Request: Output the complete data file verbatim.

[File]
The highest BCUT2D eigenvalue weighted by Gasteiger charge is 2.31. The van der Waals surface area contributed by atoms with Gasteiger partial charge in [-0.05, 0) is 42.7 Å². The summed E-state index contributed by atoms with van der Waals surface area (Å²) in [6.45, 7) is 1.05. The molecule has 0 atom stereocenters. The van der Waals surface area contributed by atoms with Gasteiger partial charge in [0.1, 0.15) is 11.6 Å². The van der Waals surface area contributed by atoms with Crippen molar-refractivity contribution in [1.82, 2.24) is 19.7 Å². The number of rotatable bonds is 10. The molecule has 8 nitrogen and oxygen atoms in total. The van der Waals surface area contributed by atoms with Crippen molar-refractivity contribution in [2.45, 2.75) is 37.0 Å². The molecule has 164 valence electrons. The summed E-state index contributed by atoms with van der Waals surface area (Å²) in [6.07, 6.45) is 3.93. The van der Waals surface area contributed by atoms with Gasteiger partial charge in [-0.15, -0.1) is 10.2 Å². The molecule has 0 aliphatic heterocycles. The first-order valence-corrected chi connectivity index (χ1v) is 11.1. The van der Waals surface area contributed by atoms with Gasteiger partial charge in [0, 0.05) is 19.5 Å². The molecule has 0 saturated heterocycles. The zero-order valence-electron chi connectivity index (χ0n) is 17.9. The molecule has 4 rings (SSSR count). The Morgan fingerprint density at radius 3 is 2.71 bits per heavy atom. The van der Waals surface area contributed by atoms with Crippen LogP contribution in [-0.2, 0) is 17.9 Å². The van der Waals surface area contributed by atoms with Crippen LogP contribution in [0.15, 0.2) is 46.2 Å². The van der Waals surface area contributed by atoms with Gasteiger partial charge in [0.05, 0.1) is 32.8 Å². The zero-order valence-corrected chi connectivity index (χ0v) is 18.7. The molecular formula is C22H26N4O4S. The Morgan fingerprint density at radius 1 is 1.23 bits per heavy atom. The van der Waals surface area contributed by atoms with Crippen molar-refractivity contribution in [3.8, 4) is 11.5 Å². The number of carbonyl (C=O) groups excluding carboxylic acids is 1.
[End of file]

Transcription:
The highest BCUT2D eigenvalue weighted by Gasteiger charge is 2.31. The van der Waals surface area contributed by atoms with Gasteiger partial charge in [-0.05, 0) is 42.7 Å². The summed E-state index contributed by atoms with van der Waals surface area (Å²) in [6.45, 7) is 1.05. The molecule has 0 atom stereocenters. The van der Waals surface area contributed by atoms with Gasteiger partial charge in [0.1, 0.15) is 11.6 Å². The van der Waals surface area contributed by atoms with Crippen molar-refractivity contribution in [1.82, 2.24) is 19.7 Å². The number of rotatable bonds is 10. The molecule has 8 nitrogen and oxygen atoms in total. The van der Waals surface area contributed by atoms with Crippen molar-refractivity contribution in [2.45, 2.75) is 37.0 Å². The molecule has 164 valence electrons. The summed E-state index contributed by atoms with van der Waals surface area (Å²) in [6.07, 6.45) is 3.93. The van der Waals surface area contributed by atoms with Gasteiger partial charge in [-0.15, -0.1) is 10.2 Å². The molecule has 0 aliphatic heterocycles. The first-order valence-corrected chi connectivity index (χ1v) is 11.1. The van der Waals surface area contributed by atoms with Gasteiger partial charge in [0, 0.05) is 19.5 Å². The molecule has 0 saturated heterocycles. The zero-order valence-electron chi connectivity index (χ0n) is 17.9. The molecule has 4 rings (SSSR count). The Morgan fingerprint density at radius 3 is 2.71 bits per heavy atom. The van der Waals surface area contributed by atoms with Crippen LogP contribution in [-0.2, 0) is 17.9 Å². The van der Waals surface area contributed by atoms with Crippen LogP contribution in [0.15, 0.2) is 46.2 Å². The van der Waals surface area contributed by atoms with Gasteiger partial charge in [0.05, 0.1) is 32.8 Å². The zero-order valence-corrected chi connectivity index (χ0v) is 18.7. The molecular formula is C22H26N4O4S. The Morgan fingerprint density at radius 1 is 1.23 bits per heavy atom. The van der Waals surface area contributed by atoms with Crippen molar-refractivity contribution in [3.8, 4) is 11.5 Å². The number of carbonyl (C=O) groups excluding carboxylic acids is 1.